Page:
While shuffling a player from position to position may not be the way most Major League teams treat a top prospect, Frazier said it has spiced up his second season on the circuit.
"It's fun, because I come to the clubhouse every day not knowing where I'll be playing," he said. "Some people could take that as a negative, but I take it as a positive.
"That means [Cincinnati] is trying to find a spot for me and knows I can play those positions."
So far this season the movement -- Frazier has spent time at first base, third base and left field -- hasn't affected his offense. He leads the Bats with five homers, and he is tied for the team lead with 14 RBIs.
This season Frazier has focused on third base, a position where the Reds have an older -- and injured -- player in 36-year-old Scott Rolen. But Frazier, who was drafted as a shortstop in 2007, has played all four infield positions as well as left in his brief career.
"They know I can play defense," Frazier said of the Reds. "For me, [getting to the Majors] is about being consistent with the bat and understanding that, if you are hitting and having quality at-bats, they'll find a position for you.
"They know that, not only can I play those positions, but I can play them well. I think I've mastered all the positions. But I have to be ready to play them all, so that's why I practice at least one before each game."
Frazier isn't the only Reds prospect who has made a position change in Louisville. Yonder Alonso, a first baseman who was a first-round pick of the Reds in 2008, has started 12 games in left field because Joey Votto has a hammerlock on first base in Cincinnati.
Alonso has hit .295 with three homers and nine RBIs in his first 21 games, but the low home run and RBI totals don't worry Louisville manager Rick Sweet.
"[Changing positions] probably affects [players'] offense at times, because they have to focus so much on their defense," Sweet said. "It's easier to play the same position all the time and focus on your offense.
"When you move around, you can't have maximum effort on your offense because you have to have extra effort on your defense. But do you know what? If they want to be in the Major Leagues with the Cincinnati Reds, they're going to have to make those adjustments."
Upside-down world: Some of the IL's better players in years past are at the bottom of the stats after the first month of this season. Andy Marte of Indianapolis, a postseason IL All-Star in 2009, hit just .156 in 20 April games; Jeff Frazier of Syracuse, a postseason All-Star last year, opened the year with a .163 mark; and Rochester's Jeff Bailey, the IL MVP in 2008, needed a 4-for-4 day on April 28 to give him a .214 average in 21 games. On the mound, Indy's Brad Lincoln is 0-3 with a 7.17 ERA, while Garrett Mock of Syracuse has 17 walks in just 11 1/3 innings.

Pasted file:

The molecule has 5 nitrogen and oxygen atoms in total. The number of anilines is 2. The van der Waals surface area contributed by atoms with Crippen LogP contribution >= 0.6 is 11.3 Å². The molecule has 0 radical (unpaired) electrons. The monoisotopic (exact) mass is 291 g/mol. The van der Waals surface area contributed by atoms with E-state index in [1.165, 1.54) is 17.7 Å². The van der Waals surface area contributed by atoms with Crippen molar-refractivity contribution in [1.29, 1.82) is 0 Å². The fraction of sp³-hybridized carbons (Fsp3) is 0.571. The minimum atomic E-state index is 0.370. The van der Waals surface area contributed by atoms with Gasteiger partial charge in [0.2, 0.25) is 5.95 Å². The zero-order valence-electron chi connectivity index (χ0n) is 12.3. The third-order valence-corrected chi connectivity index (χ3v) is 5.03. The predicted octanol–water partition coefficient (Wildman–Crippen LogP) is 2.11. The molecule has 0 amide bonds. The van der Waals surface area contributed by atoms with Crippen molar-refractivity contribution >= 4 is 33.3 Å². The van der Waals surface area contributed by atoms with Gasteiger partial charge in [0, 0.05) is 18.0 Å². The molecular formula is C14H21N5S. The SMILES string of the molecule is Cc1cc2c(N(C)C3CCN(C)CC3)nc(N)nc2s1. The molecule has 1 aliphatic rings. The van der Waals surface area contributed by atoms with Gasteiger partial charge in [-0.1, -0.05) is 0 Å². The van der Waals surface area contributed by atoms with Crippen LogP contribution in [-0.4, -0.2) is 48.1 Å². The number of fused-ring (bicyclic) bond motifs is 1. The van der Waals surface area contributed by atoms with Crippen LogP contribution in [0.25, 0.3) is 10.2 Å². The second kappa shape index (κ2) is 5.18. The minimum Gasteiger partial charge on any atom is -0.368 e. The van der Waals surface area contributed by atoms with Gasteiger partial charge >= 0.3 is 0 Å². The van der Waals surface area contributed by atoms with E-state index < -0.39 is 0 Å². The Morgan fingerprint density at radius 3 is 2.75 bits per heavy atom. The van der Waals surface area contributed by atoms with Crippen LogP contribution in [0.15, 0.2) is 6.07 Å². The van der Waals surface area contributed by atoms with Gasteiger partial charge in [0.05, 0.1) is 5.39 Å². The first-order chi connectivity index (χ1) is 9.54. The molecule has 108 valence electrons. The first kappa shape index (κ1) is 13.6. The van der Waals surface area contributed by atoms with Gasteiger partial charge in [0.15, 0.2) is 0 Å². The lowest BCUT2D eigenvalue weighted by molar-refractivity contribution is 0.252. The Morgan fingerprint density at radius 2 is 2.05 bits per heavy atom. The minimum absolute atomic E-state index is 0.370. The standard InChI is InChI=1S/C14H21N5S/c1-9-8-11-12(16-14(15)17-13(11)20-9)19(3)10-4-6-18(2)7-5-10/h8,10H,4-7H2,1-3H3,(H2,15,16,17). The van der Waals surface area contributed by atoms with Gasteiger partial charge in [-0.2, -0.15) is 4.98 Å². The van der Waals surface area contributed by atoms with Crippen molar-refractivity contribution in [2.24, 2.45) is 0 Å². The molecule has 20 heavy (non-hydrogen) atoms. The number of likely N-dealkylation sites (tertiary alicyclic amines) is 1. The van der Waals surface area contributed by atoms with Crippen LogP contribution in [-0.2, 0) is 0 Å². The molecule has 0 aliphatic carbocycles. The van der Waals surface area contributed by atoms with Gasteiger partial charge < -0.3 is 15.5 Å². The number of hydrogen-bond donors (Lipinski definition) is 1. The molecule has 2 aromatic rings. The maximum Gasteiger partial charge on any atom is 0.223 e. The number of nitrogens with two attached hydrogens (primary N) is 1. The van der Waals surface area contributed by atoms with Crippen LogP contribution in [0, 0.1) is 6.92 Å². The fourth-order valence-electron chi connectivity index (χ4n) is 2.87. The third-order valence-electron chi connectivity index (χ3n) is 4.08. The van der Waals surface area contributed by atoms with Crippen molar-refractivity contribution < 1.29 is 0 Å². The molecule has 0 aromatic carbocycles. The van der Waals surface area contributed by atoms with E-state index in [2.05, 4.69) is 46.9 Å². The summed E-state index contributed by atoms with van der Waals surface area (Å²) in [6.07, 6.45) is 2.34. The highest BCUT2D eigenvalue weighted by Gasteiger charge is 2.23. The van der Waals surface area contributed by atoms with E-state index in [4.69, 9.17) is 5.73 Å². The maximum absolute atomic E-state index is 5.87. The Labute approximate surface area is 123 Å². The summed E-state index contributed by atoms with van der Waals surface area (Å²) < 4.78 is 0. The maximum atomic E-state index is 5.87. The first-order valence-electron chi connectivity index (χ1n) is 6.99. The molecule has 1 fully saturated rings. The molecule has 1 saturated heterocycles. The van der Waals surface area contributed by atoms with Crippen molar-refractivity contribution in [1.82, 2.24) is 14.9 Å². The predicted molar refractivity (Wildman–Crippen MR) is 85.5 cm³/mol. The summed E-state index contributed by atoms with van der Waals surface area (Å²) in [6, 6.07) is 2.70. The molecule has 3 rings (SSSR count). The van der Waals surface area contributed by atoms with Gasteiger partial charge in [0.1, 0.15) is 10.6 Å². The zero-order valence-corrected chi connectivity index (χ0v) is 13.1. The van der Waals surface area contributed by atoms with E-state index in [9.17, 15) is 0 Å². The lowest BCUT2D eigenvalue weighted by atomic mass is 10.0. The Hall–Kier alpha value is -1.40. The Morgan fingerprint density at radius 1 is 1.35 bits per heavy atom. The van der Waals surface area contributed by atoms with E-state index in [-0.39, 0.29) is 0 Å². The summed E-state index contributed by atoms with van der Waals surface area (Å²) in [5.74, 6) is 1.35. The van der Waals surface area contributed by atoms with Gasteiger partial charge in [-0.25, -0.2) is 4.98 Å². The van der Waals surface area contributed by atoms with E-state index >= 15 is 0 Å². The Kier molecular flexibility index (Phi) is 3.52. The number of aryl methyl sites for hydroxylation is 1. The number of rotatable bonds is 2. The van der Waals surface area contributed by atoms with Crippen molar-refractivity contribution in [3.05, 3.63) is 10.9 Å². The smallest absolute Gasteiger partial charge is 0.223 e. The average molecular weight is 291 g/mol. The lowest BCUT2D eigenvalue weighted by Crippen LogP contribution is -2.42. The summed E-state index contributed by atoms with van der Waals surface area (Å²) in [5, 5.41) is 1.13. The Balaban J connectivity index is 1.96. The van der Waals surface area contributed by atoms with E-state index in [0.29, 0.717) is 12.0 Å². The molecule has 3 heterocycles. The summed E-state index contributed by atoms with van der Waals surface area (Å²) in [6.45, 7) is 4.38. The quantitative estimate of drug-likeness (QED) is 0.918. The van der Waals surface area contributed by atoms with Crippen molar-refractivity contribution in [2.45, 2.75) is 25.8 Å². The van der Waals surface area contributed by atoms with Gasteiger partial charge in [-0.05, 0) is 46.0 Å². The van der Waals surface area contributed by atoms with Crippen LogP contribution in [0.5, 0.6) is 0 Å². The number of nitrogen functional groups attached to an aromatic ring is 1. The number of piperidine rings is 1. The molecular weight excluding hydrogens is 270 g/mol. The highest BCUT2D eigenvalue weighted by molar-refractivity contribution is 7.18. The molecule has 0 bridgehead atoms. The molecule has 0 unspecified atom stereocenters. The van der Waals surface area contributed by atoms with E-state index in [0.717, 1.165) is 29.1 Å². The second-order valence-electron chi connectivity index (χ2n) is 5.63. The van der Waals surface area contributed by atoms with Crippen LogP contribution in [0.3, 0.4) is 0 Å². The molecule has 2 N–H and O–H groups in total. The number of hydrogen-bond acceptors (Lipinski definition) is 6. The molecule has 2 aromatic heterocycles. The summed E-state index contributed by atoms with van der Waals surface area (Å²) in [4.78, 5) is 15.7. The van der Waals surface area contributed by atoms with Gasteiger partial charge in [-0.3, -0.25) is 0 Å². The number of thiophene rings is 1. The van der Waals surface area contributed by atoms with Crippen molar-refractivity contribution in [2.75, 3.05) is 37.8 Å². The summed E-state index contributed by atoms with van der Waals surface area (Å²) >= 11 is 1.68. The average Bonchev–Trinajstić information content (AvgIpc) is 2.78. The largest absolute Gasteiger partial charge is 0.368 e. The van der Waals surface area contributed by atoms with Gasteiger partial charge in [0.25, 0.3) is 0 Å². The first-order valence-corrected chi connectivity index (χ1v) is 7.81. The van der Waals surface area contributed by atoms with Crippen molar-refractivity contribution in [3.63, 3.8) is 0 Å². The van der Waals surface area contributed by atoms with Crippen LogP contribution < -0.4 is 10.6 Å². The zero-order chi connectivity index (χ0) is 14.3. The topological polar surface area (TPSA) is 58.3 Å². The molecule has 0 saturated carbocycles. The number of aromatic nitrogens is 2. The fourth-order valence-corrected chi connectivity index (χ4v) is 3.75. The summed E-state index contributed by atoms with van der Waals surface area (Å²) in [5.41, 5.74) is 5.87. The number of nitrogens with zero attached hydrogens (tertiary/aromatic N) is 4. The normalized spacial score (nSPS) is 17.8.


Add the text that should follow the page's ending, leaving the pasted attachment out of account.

The big three: Gwinnett has three starting pitchers who have started the season well as the trio ranks among the league leaders in ERA. RHP Rodrigo Lopez is 4-0 with a 1.67 ERA that is second-best in the IL; LHP Mike Minor is next with a 1.75 ERA; and RHP Julio Teheran ranks fifth with his 1.80 ERA that goes with a 3-0 mark.
Clippers a perfect 10: Through Saturday, Columbus boasted an 18-5 record, the best in the league, thanks in large part to a 10-game winning streak. Offensively the Clippers hit .321 as a team in those 10 victories, collecting 16 home runs on the way to scoring 68 runs. Meanwhile the pitching staff has a 2.62 team ERA, including 77 strikeouts in 86 innings. Closer Josh Judy has a win and four saves in that period.
He said it: "It was a little bit frustrating not showing that I could hit up here last season. So it did serve as a motivator for this offseason. Worked a little bit harder and it's been so far, so good." -- Buffalo CF Kirk Nieuwenhuis to the Buffalo News. Nieuwenhuis, who last year batted just .225 in 30 games with the Bisons, was hitting .301 with a team-high 16 runs scored, four home runs and six RBIs in his first 24 games with the Herd this year.